Enter, stranger, but take heed Of what awaits the sin of greed, For those who take, but do not earn, Must pay most dearly in their turn. So if you seek beneath our floors A treasure that was never yours, Thief, you have been warned, beware Of finding more than treasure there.
J. K. Rowling ‘Harry Potter and the Sourcerer’s Stone’
Dear thieves and dodgy individuals,
We, at The Bikes College, would like to officially thank you for your generous input into the lives of all the common folk. We salute you for robbing the kids of their bikes. We take our hats in front of you for stealing from the town and city centres. We bow in half in front of you for getting your greasy fingers on the hard worked for wheels of the working folk. We salute you. For you keep us busy. For you create the void that we can fill. For you deliver the overwhelming tragedy and heartbreaking discoveries. We salute you.
We have had a busy time at The Bikes College in the last few weeks. We had a few interesting conversations that can lead to more good things- keep your eyes peeled so you can be upto date.
Some new faces appeared in our workshop; some old faces returned to our workshop. The bicycles are in and out of the workshop keeping us busy at all times. We also started teaching kids how to ride bicycles too. As you can tell we have been busy…
J. and S. have visited us recently too.
S.’s bike suddenly gave in and he simply needed a ride so we built this bike with him within a couple of hours so he can carry on riding. J. on the other hand has had a chance to get a new bike which went missing shortly after. It was also found within couple of days which is amazing. It appeared that people responsible for theft were not strangers either. Since then he invested in a good quality D-lock that we provided for approximately half of the high street price.
J. is one of these who pay attention; he learns and he is keen to teach too. he helps out on a regular basis and we are glad we can work together. We also worked on his other bike- a beloved MTB bike that needs new tyres occasionally. J. has received a Continental Baron tyre from us so he can try it out on some serious trails.
These two are identified with TBC around our closest area. They are helpful; they learn; they teach. Although they do not qualify to be one of our directors they surely deserve it and we would like to welcome them to our board as soon as they turn 16. Individuals like these two are what drives us to remain productive; people like them are we believe capable of changing the way the future generation looks at the world around them. They do understand the issues surrounding them and they are working towards the change. They recognise the impact of crime; they see the education gap; they understand different needs; they go riding (with us sometimes too); they look after and help maintain riding trails in the area; they address issues accordingly and they never stop to learn. When we look at them we realise that what we do is working and it is working well…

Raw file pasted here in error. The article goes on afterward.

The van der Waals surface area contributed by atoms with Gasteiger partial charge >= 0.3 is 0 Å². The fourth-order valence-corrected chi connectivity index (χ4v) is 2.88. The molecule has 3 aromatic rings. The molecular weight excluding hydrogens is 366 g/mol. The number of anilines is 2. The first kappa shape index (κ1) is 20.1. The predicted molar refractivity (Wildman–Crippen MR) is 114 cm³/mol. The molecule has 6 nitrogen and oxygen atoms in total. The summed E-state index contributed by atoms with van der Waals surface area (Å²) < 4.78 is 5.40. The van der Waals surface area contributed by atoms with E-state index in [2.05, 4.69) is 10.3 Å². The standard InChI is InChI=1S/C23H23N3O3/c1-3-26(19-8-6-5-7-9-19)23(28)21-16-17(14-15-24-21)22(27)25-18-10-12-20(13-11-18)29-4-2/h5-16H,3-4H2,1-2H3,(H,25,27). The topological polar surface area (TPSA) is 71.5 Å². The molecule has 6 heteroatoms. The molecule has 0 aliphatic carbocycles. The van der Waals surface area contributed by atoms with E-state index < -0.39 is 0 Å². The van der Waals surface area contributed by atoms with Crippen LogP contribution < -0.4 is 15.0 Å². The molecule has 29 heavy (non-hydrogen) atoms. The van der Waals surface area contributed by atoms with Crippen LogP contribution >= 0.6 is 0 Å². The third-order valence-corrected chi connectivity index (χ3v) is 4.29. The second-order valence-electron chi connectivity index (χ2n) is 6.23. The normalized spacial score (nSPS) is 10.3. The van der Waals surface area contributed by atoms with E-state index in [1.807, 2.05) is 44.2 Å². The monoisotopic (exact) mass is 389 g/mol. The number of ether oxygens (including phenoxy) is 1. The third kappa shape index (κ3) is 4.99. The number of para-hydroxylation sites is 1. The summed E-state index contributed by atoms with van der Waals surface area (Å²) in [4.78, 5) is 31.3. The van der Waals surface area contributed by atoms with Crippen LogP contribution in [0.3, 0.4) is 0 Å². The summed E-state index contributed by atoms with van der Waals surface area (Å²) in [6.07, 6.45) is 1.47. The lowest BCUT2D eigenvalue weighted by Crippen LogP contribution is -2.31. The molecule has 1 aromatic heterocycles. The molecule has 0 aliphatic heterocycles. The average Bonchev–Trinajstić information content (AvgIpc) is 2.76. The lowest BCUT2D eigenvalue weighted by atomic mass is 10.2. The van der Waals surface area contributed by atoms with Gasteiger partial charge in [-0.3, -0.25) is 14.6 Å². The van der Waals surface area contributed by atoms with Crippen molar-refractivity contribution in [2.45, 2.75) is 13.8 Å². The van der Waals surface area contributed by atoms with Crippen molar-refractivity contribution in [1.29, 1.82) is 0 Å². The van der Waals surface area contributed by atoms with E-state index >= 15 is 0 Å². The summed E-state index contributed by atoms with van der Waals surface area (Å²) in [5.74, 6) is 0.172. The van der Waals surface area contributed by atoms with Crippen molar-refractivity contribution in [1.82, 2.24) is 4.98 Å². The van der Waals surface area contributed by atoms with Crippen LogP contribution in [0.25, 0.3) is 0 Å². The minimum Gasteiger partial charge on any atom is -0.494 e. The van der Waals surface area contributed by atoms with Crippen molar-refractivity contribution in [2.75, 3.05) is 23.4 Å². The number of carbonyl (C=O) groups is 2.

That is why we do not plan on stopping any time soon.
It occurs to us on a daily basis that bike theft is indeed a shared effort. An effort that requires so many parts to get involved on a regular basis.
It takes as two to tango as it takes two for a crime to occur: it takes a criminal and a victim. We stood in the city centre today patiently observing the fellow cyclists locking up their bikes to the railing in one of the busiest spots in town; quite a paradox it is also one of the black spots in town for bike theft. This was the time when it simply struck us as an obvious issue: bike theft (apart from all the self-evident reasons) happens because WE ALLOW IT to happen. There was a number of cyclists using cheap and easy to brake cable locks; there was a significant number of people locking their bikes up so they can still be stolen quite easily; there was an amazing amount of naivety that simply accompanied the majority of town cyclists…
You see it is also our, the cyclists, responsibility to ensure the bike theft stops and stops soon. It is up to us to make sure that we use the good quality locks on daily basis; it is down to us to ensure that we know how to and do lock our bikes in the correct way; it is also our responsibility to register our bikes so if they go missing we can report it; it is also on us to report it once it happens.
The above picture shows you how to lock your bike properly using a good quality Dlock and (optionally) the additional cable lock. This way your bike is secured and its vital components are locked (frameset and wheels). This will not deter thieves- do not be fooled- BUT it will keep the opportunist robbers away and it will delay anyone trying to part you with your bike.
The registration with (numerous) free services is a good step to take as well. Visit Immobilise to register your bike (and any other additional goods) and take the advantage of the free registration where you can create a database of your possessions and store their serial numbers and other identifiers should any of them go missing. Stolen Bikes UK is another good resource where you can report your bike as stolen but also check for any reports in case you are questioning the source of your new-second-hand-bike-to-be. Another place where you can check prior to buying is Check That Bike where you simply put a frame number in and inspect any ‘bad’ history in relation to your future purchase.
You see, fellow cyclists, it is also down to us to ensure that the bike theft is eradicated. We need to take action and show initiative to simply fight back. We cannot rely on the overstretched services that (quite unfortunately) do not treat bike theft as seriously as they should. It is us who lose out at the end and without any doubt we need to show how to do it properly to everyone else…
Register it. Check it. Lock it. Report it. Do not buy if the origin is unclear. Ride on!